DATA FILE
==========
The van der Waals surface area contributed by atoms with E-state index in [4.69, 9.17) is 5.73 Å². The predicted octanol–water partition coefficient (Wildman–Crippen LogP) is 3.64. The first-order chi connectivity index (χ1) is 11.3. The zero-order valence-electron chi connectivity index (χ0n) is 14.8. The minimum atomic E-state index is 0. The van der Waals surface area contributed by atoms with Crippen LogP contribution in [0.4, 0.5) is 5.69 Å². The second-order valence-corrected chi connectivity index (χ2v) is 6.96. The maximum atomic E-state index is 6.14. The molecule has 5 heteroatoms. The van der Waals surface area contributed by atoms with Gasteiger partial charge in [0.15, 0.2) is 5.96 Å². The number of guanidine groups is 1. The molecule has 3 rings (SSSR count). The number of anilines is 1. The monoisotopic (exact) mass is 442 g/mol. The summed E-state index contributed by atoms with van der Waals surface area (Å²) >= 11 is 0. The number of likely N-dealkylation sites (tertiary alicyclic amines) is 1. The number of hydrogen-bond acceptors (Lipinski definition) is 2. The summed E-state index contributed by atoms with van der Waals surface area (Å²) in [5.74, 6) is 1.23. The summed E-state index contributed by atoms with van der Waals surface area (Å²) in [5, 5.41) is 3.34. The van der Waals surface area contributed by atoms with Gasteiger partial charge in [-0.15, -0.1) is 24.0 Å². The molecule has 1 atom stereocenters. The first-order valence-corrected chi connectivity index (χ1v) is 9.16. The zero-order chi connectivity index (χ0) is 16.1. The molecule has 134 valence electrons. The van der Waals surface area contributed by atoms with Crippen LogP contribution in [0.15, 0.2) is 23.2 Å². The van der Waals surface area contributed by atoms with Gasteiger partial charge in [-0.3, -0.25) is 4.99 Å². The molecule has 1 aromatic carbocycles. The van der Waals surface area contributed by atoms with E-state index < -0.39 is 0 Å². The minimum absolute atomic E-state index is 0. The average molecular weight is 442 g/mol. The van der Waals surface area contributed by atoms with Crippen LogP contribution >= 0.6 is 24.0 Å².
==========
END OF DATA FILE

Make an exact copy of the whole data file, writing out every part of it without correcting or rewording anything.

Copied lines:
The van der Waals surface area contributed by atoms with E-state index in [4.69, 9.17) is 5.73 Å². The predicted octanol–water partition coefficient (Wildman–Crippen LogP) is 3.64. The first-order chi connectivity index (χ1) is 11.3. The zero-order valence-electron chi connectivity index (χ0n) is 14.8. The minimum atomic E-state index is 0. The van der Waals surface area contributed by atoms with Crippen LogP contribution in [0.4, 0.5) is 5.69 Å². The second-order valence-corrected chi connectivity index (χ2v) is 6.96. The maximum atomic E-state index is 6.14. The molecule has 5 heteroatoms. The van der Waals surface area contributed by atoms with Gasteiger partial charge in [0.15, 0.2) is 5.96 Å². The number of guanidine groups is 1. The molecule has 3 rings (SSSR count). The number of anilines is 1. The monoisotopic (exact) mass is 442 g/mol. The summed E-state index contributed by atoms with van der Waals surface area (Å²) >= 11 is 0. The number of likely N-dealkylation sites (tertiary alicyclic amines) is 1. The number of hydrogen-bond acceptors (Lipinski definition) is 2. The summed E-state index contributed by atoms with van der Waals surface area (Å²) in [5.74, 6) is 1.23. The summed E-state index contributed by atoms with van der Waals surface area (Å²) in [5, 5.41) is 3.34. The van der Waals surface area contributed by atoms with Gasteiger partial charge in [-0.15, -0.1) is 24.0 Å². The molecule has 1 atom stereocenters. The first-order valence-corrected chi connectivity index (χ1v) is 9.16. The zero-order chi connectivity index (χ0) is 16.1. The molecule has 134 valence electrons. The van der Waals surface area contributed by atoms with Crippen LogP contribution in [0.15, 0.2) is 23.2 Å². The van der Waals surface area contributed by atoms with Gasteiger partial charge in [-0.3, -0.25) is 4.99 Å². The molecule has 1 aromatic carbocycles. The van der Waals surface area contributed by atoms with E-state index < -0.39 is 0 Å². The minimum absolute atomic E-state index is 0. The average molecular weight is 442 g/mol. The van der Waals surface area contributed by atoms with Crippen LogP contribution >= 0.6 is 24.0 Å².